On the contrary, It is written (Ps. 10:6): "He that loveth iniquity,
hateth his own soul."
I answer that, Love of self is common to all, in one way; in another way
it is proper to the good; in a third way, it is proper to the wicked. For
it is common to all for each one to love what he thinks himself to be.
Now a man is said to be a thing, in two ways: first, in respect of his
substance and nature, and, this way all think themselves to be what they
are, that is, composed of a soul and body. In this way too, all men, both
good and wicked, love themselves, in so far as they love their own
Secondly, a man is said to be something in respect of some predominance,
as the sovereign of a state is spoken of as being the state, and so, what
the sovereign does, the state is said to do. In this way, all do not
think themselves to be what they are. For the reasoning mind is the
predominant part of man, while the sensitive and corporeal nature takes
the second place, the former of which the Apostle calls the "inward man,"
and the latter, the "outward man" (2 Cor. 4:16). Now the good look upon
their rational nature or the inward man as being the chief thing in them,
wherefore in this way they think themselves to be what they are. On the
other hand, the wicked reckon their sensitive and corporeal nature, or
the outward man, to hold the first place. Wherefore, since they know not
themselves aright, they do not love themselves aright, but love what they
think themselves to be. But the good know themselves truly, and therefore
truly love themselves.
The Philosopher proves this from five things that are proper to
friendship. For in the first place, every friend wishes his friend to be
and to live; secondly, he desires good things for him; thirdly, he does
good things to him; fourthly, he takes pleasure in his company; fifthly,
he is of one mind with him, rejoicing and sorrowing in almost the same
things. In this way the good love themselves, as to the inward man,
because they wish the preservation thereof in its integrity, they desire
good things for him, namely spiritual goods, indeed they do their best to
obtain them, and they take pleasure in entering into their own hearts,
because they find there good thoughts in the present, the memory of past
good, and the hope of future good, all of which are sources of pleasure.
Likewise they experience no clashing of wills, since their whole soul
tends to one thing.
On the other hand, the wicked have no wish to be preserved in the
integrity of the inward man, nor do they desire spiritual goods for him,
nor do they work for that end, nor do they take pleasure in their own
company by entering into their own hearts, because whatever they find
there, present, past and future, is evil and horrible; nor do they agree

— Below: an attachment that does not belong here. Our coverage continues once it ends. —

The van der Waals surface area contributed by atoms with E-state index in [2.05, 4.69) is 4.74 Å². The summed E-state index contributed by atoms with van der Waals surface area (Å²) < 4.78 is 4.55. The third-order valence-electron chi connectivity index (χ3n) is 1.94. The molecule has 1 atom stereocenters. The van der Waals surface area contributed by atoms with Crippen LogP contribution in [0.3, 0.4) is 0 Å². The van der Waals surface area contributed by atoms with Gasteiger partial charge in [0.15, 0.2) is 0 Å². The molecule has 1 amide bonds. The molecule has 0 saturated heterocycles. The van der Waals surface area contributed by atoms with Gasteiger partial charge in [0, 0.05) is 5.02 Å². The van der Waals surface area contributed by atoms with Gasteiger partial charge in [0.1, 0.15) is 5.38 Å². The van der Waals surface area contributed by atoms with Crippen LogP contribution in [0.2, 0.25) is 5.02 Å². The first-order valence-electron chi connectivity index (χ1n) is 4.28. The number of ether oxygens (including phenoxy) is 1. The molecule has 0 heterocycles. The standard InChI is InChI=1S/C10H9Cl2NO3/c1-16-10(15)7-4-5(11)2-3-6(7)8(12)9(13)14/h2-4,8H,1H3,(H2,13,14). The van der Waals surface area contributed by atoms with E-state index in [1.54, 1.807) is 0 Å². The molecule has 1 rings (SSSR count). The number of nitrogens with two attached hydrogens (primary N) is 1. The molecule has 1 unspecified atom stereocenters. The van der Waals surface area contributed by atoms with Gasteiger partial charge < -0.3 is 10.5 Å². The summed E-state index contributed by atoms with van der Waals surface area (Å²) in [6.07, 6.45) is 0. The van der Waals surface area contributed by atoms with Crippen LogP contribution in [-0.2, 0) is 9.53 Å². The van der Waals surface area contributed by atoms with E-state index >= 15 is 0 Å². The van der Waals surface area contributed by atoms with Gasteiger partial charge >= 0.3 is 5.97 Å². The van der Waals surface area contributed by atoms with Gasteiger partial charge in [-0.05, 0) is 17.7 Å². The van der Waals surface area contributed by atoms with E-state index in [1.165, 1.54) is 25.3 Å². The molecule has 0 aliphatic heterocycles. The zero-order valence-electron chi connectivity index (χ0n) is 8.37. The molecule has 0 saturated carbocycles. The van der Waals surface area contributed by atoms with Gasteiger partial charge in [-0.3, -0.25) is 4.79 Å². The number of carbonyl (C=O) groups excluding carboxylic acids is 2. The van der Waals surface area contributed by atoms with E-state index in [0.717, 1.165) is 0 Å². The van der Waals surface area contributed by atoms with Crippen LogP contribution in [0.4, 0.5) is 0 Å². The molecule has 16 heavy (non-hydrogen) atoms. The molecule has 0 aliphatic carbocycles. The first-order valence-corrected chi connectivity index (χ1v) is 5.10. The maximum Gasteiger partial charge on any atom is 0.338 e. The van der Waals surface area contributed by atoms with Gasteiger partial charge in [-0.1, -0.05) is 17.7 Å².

with themselves, on account of the gnawings of conscience, according to
Ps. 49:21: "I will reprove thee and set before thy face."
In the same manner it may be shown that the wicked love themselves, as
regards the corruption of the outward man, whereas the good do not love
Reply to Objection 1: The love of self which is the principle of sin is that
which is proper to the wicked, and reaches "to the contempt of God," as
stated in the passage quoted, because the wicked so desire external goods
as to despise spiritual goods.
Reply to Objection 2: Although natural love is not altogether forfeited by wicked
men, yet it is perverted in them, as explained above.
Reply to Objection 3: The wicked have some share of self-love, in so far as they
think themselves good. Yet such love of self is not true but apparent:
and even this is not possible in those who are very wicked.
Article 8: Whether charity requires that we should love our enemies?
Objection 1: It would seem that charity does not require us to love our
enemies. For Augustine says (Enchiridion lxxiii) that "this great good,"
namely, the love of our enemies, is "not so universal in its application,
as the object of our petition when we say: Forgive us our trespasses."
Now no one is forgiven sin without he have charity, because, according to
Prov. 10:12, "charity covereth all sins." Therefore charity does not
require that we should love our enemies.
Objection 2: Further, charity does not do away with nature. Now everything,
even an irrational being, naturally hates its contrary, as a lamb hates a
wolf, and water fire. Therefore charity does not make us love our enemies.
Objection 3: Further, charity "doth nothing perversely" (1 Cor. 13:4). Now it
seems perverse to love one's enemies, as it would be to hate one's
friends: hence Joab upbraided David by saying (2 Kgs. 19:6): "Thou lovest
them that hate thee, and thou hatest them that love thee." Therefore
charity does not make us love our enemies.
On the contrary, Our Lord said (Mt. 4:44): "Love your enemies."